Wednesday, June 17, 2015

Queens County Revisited: The 1970's (24)

My morning hours as the Bulova Parts Department Clerk would be spent sitting behind an office desk, and opening up envelopes and reading the letters mailed by the various U.S. jewelers and jewelry stores or jewelry department mangers that indicated which clock or watch replacement parts they required.

In the 1970's, business firms and stores were still generally not using either faxes or emails to communicate with each other, and long-distance calls between business firms and stores were still generally more costly than was the price of a u.s. first-class postal stamp.

After reading each letter from a jeweler, a jewelry store or a jewelry department manager, I would then indicate on a Buloval parts order form which replacement part was being replaced and type in the name and address of the jeweler, jewelry store or department store to which the replacement part was to be delivered; and on the Bulova parts order form I would also indicate what were the total charges (including the shipping costs) for the replacement parts order .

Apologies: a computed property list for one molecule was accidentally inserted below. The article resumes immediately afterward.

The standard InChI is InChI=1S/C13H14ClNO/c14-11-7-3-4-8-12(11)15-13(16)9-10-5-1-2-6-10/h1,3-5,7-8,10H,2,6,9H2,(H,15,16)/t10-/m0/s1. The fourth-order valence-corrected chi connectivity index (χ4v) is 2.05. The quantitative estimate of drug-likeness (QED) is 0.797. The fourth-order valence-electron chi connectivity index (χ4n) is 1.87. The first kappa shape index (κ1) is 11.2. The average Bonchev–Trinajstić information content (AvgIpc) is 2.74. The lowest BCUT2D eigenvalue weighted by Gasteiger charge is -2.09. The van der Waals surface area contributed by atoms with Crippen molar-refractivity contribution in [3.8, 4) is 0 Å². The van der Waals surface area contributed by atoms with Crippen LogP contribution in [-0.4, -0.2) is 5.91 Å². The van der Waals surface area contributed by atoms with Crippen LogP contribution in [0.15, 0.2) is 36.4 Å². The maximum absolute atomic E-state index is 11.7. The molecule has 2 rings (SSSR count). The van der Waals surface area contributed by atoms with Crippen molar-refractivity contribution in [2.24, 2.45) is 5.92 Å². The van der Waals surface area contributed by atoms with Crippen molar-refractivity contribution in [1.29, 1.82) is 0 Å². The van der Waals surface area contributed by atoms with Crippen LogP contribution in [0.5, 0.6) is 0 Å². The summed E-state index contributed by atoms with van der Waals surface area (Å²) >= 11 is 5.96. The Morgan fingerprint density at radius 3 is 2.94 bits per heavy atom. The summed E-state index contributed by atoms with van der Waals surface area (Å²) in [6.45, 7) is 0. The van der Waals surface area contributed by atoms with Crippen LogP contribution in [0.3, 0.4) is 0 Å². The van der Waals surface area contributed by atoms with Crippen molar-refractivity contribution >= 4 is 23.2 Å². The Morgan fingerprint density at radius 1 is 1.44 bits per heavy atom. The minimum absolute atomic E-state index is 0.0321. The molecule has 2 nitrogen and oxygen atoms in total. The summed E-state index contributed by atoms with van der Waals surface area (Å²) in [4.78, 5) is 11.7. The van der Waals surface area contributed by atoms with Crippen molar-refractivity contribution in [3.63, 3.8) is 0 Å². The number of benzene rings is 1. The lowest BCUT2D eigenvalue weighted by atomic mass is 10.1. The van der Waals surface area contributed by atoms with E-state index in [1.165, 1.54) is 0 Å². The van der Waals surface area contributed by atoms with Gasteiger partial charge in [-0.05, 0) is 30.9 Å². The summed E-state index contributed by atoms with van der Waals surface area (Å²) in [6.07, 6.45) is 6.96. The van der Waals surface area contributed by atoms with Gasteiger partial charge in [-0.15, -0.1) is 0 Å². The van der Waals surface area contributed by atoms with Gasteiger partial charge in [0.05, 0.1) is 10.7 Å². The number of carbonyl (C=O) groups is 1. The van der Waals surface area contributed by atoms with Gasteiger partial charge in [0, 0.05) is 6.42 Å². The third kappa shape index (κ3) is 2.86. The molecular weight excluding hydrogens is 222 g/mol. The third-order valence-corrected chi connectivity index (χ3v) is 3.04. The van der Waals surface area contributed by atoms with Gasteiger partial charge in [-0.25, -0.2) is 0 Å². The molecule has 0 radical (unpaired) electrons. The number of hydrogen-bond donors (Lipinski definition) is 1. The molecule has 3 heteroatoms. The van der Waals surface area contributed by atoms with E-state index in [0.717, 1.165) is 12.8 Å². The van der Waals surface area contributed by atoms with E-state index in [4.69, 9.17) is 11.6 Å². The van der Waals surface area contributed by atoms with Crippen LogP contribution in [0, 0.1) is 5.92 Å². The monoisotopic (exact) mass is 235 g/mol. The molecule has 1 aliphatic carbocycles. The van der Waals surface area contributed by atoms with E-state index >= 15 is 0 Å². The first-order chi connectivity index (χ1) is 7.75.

Then, after returning from my 12 noon to 1 p.m. lunch hour break, I would gather up the order forms that I had worked on in the morning and take the typed-up forms with me down to the Bulova basement, where its watch and clock replacement parts stored and where any defective Bulova watches or Bulova clocks that jewelers were unable to repair themselves would be repaired by an African-American worker in his late 40's named Walter--who spent his whole day working in that same Bulova basement location.

And after I gathered and packed in boxes all the replacement parts which the various jewelers and jewelry stores or jewelry department managers had requested that day, I would finally put all the boxes in a shopping cart at around 4:30 p.m., roll the shopping cart to the elevator and take the elevator up to an upper floor where the shipping and mailing department was located.

In the shipping and mailing department around 7 guys in their twenties, who didn't seem to have attended college, collectively spent the most of their whole workday mailing out boxes of new clocks and watches to Bulova's various store customers around the U.S, besides mailing out the boxes of replacement parts that I brought to them at the end of the day.

And after delivering the boxes to the shipping department upstairs, I brought the now-empty shopping cart back downstairs to the basement, before returning to my desk in the upstairs office at around 4:45 p.m. for the last 15 minutes of the workday..